I am a writer. A scribbler. A scrivener. A wanna-be author. No matter what else I think inventing stories is just something that my brain does. I do not even need to be conscious of the fact. My brain is intent on coming up with another tale, whether I like it or not. The only choice I seem to have is whether or not I commit one of these preposterous anecdotes to paper. To write or not to write, that is the question?
It was my intention to take some time off from the keyboard and maybe look at doing some marketing, but my brain has other ideas. It keeps coming up with this notion of writing a book in a different way. You see, even though I said before that I was not actually doing any writing the fact is that I was deluding myself. I am always writing. 90% of what I write is in my head. I think that because I am physically disabled with impaired mobility I have, over time, come to spend an awful lot of time enjoying my imagination. In real life I was never a World Cup winning football player or a rock star or someone who could go for long walks in the wilderness and commune with nature, but I always have been able to in my mind’s eye. I have lived countless life times in my head.
The many stories that swirl around the cave of my skull were not the reason for me starting another outline for another book. I have recently re-read all of my Sorrow Song Trilogy. I did this not out of some egotistical need to remind myself how good I am but rather to see where I could improve. I realised that I have adopted a form of writing that is both very traditional and very recognisable. My books open with a hook, that is, with a piece of prose designed to catch the reader’s fancy and make them want to read more. In the Sorrow Trilogy each book opens with a violent encounter. Eugenica begins with an assassination preceded by a conversation that sets the mood. Mesozoic has the scientists watching a predator killing another animal. Finally, The Queen of the Mountain features the most graphically violent of all encounters to open the adventure with. Each book then follows a very linear and well-trod path to the conclusion, usually with a chapter at the end, just after the climax, to clear up any loose ends. Yes, I am a writer who has an unoriginal formula. A bit like Michael Crichton really. He had great ideas but always wrote the same basic story; technology getting out of control.
Nothing seismic happened after concluding this review of my work. It was far more subtle than that. One day, on a computer not far, far away, I started looking at the conventions of the novel. I examined how it had developed and the different ways in which it now presented itself. Style over substance has never appealed to me. I still hold firm to the principle that a good book is defined by the story it contains, not the technical brilliance of the author. Yes, a well written book is a joy to read but if the story is crap then so is the book no matter how gifted the writer. I recently read a book by a very successful author and found it to be woeful. There was nothing wrong with the technicalities of the book, the writer was clearly proficient in that department, it was the story itself that was at fault; it was pointless. The characters were bland, and the plot held no surprises. The only reason I could see for it being published is because this lacklustre effort carried the name of a top ten author on it so obviously, enough of their readers were going to buy it simply for that reason alone, which probably suggested there was still a profit to be made even from something that was clearly poor in terms of quality. The magic of marketing eh?!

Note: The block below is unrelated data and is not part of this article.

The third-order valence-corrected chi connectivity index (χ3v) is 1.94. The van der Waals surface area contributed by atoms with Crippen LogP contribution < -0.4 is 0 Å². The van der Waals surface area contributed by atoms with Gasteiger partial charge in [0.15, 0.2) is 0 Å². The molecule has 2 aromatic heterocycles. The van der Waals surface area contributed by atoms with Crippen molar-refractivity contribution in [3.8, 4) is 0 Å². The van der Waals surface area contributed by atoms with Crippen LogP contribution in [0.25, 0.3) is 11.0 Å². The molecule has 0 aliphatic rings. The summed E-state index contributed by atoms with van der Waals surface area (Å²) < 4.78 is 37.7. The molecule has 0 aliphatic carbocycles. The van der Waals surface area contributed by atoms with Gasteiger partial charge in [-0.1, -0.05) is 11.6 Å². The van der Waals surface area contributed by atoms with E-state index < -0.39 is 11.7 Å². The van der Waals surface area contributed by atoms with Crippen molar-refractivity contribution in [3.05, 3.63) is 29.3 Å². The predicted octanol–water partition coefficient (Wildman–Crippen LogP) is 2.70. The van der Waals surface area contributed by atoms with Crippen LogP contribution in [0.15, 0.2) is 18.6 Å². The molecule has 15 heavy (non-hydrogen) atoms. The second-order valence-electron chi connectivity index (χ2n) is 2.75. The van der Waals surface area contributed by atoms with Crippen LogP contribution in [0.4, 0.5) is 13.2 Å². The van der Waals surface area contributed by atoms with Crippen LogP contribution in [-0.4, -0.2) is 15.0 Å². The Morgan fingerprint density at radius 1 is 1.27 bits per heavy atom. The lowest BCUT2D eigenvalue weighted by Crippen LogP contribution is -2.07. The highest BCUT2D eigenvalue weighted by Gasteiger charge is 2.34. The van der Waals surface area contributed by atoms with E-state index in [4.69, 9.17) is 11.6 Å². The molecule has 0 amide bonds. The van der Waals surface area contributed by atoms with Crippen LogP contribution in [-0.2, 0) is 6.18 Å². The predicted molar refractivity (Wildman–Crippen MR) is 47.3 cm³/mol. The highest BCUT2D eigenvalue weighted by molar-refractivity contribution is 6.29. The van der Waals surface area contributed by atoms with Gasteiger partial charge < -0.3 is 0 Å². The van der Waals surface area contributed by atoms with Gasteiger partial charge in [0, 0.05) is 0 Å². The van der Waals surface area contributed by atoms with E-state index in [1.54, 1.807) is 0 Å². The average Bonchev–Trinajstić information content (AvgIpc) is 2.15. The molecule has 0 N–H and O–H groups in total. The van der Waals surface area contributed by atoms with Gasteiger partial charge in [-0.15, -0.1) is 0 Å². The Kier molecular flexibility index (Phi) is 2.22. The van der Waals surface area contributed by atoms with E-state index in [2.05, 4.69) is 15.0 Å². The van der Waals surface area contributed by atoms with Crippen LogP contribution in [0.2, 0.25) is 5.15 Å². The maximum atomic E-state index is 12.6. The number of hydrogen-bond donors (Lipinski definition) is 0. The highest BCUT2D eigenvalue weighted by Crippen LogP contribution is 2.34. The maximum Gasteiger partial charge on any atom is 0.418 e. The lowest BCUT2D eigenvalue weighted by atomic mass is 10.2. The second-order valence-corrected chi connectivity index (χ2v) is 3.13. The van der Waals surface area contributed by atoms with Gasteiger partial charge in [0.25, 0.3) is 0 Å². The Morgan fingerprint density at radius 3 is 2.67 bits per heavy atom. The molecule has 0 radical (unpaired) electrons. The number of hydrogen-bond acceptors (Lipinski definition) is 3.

Then something seismic happened! What if I subverted expectation? Instead of writing the linear novel, what if I wrote a story that did not begin at the beginning? Okay, just to be clear, none of my stories actually begin at the beginning. You see, the process of writing includes creating a universe from which the main action, that which is captured in the finished book, is distilled, but it is only a portion of everything that went before and, sometimes, what comes after. I have described some of this process in my accounts of writing The Queen of the Mountain Kingdom if you wish to know more. Anyway, the point is that, as the writer, I make the decision where the book starts in all of this background information. I then follow the linear path to the end, throwing in a few twists and turns because a bendy road is much more enjoyable than a straight road. But what if I did not do that this time? What if, instead, I move the middle to the beginning, make the beginning the consequence of having a middle, and put the climax nowhere near the conclusion? Yeah, you read that right! Subversion (I am nodding my head in a knowing fashion at this point).
Well, that is my idea. Technically, it is very challenging. Putting the traditional middle section at the beginning does not seem to be a problem. The difficulty, I think, is maintaining the tension and the reader’s interest after they get over the shock of starting the story in a place that they did not expect. What come’s next? More subversion of expectation, only this has to be rather subtle. One of the themes of my new story offered itself as a guide down this new path. I kind of like it but I am not sure yet if the reader will understand it, not due to a lack of ability to make sense of it on their part but rather a need for me to avoid being too obscure. In my head it makes sense. I can see what I want to create. The dilemma for every person who feels creative is always realising the vision in their imagination as perfectly as possible in the real world. It often never succeeds.